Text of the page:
|Off road driving or motorcycling||0||1|
|Appreciating scenery from a car||1||3|
|Beach, sunbathing or paddling||2||1|
|Visiting an attraction||3||4|
|Informal games and sport (for example frisbee)||2||1|
Of most interest is the data on walking with or without a dog. It had been thought by some commentators that there was considerably more dog walking on commons than elsewhere, but the data shows this not to be the case (36% on commons compared to 49% national average). This finding is at odds with other studies on access to commons which are also heaths in the south east of England, which show dog walking to be a major activity. Conversely walking without a dog is a more frequent activity on commons than the national average (39% compared to 27%). However if we consider the nature of common land and the location and physical features of common land then it is clear that the data will reflect that a significant proportion of common land is the uplands in the northern and western parts of England, and these are large commons, not close to where significant numbers of people live who would engage in their daily dog walk. This contrasts with commons in lowland areas which are more numerous but much smaller in area and close enough to many people to be the location for dog walking.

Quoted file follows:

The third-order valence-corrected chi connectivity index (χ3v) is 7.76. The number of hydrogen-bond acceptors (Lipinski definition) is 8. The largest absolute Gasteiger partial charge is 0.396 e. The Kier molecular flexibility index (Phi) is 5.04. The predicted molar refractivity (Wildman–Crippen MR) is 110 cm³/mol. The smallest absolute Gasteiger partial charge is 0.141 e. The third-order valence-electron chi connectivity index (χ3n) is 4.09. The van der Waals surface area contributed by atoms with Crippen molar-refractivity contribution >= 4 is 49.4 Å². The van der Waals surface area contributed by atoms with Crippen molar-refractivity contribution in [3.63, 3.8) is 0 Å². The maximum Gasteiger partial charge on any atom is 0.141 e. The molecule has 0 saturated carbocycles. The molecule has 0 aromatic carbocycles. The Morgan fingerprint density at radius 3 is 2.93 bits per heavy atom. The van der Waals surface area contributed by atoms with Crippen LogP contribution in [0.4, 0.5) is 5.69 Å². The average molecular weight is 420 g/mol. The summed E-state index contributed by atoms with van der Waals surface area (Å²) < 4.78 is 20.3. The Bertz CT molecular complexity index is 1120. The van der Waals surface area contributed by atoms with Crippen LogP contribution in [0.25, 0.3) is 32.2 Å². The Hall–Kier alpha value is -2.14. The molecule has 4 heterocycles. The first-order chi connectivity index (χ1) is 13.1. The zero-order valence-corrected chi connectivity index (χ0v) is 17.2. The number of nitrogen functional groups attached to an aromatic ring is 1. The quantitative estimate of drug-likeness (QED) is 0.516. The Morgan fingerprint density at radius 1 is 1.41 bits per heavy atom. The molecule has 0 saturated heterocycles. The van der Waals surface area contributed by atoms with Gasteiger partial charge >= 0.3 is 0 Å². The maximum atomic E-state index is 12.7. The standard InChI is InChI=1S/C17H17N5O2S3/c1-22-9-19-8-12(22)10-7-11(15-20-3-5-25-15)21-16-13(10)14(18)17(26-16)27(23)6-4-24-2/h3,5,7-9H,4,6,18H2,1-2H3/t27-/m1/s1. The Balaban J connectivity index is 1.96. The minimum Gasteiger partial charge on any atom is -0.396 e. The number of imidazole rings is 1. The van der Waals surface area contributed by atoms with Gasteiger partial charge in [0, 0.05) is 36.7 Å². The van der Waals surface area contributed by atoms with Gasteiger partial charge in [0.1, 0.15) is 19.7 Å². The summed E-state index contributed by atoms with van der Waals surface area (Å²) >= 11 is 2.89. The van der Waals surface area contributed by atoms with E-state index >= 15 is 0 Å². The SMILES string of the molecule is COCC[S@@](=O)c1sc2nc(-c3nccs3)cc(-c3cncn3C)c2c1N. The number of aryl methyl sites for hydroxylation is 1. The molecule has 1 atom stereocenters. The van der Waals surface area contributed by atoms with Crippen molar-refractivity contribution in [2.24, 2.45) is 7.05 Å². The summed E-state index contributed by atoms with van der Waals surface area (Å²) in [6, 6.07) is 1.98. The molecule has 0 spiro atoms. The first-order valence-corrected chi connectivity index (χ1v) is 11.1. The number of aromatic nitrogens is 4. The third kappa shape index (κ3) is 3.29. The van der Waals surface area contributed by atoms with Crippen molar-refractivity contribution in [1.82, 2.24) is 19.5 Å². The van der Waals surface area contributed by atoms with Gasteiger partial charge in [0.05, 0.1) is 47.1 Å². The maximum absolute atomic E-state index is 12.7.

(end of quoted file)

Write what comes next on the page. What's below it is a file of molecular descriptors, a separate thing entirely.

Other notable differences are the rates for running, off road cycling and playing with children. The attractions of commons for runners could be explained by the ability to go anywhere and therefore vary routes more easily compared to running on linear routes.
Further analysis of the locations for “off road cycling” would be useful. Many commons do not have access rights for cyclists other than on public bridleways so the data suggests that cyclists are using routes which are not designated for cycle use. This would be in line with the findings in Cycling UK’s report “Rides of Way” (Allen C. 2017) in which 4/5ths of respondents stated that they ride on footpaths or undesignated trails. Many people who ride off road on undesignated trails do so to avoid traffic so if we are to attract more people to the natural environment we may want to consider how cyclists might access commons in the future.